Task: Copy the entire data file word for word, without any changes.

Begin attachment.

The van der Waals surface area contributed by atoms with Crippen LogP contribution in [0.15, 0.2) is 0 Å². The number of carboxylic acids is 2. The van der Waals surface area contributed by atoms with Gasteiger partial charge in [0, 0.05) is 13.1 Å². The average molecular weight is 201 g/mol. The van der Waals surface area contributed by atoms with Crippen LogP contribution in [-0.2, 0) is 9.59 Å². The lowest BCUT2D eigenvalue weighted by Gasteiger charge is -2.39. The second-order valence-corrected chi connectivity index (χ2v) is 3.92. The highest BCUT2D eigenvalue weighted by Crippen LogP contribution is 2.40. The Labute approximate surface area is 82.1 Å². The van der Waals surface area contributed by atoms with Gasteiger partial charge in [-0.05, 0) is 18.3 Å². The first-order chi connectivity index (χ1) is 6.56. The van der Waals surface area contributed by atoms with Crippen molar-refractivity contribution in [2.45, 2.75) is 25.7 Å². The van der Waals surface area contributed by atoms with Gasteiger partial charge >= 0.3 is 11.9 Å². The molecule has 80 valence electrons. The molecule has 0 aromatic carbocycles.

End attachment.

The van der Waals surface area contributed by atoms with Crippen LogP contribution in [0.15, 0.2) is 0 Å². The number of carboxylic acids is 2. The van der Waals surface area contributed by atoms with Gasteiger partial charge in [0, 0.05) is 13.1 Å². The average molecular weight is 201 g/mol. The van der Waals surface area contributed by atoms with Crippen LogP contribution in [-0.2, 0) is 9.59 Å². The lowest BCUT2D eigenvalue weighted by Gasteiger charge is -2.39. The second-order valence-corrected chi connectivity index (χ2v) is 3.92. The highest BCUT2D eigenvalue weighted by Crippen LogP contribution is 2.40. The Labute approximate surface area is 82.1 Å². The van der Waals surface area contributed by atoms with Gasteiger partial charge in [-0.05, 0) is 18.3 Å². The first-order chi connectivity index (χ1) is 6.56. The van der Waals surface area contributed by atoms with Crippen molar-refractivity contribution in [2.45, 2.75) is 25.7 Å². The van der Waals surface area contributed by atoms with Gasteiger partial charge >= 0.3 is 11.9 Å². The molecule has 80 valence electrons. The molecule has 0 aromatic carbocycles.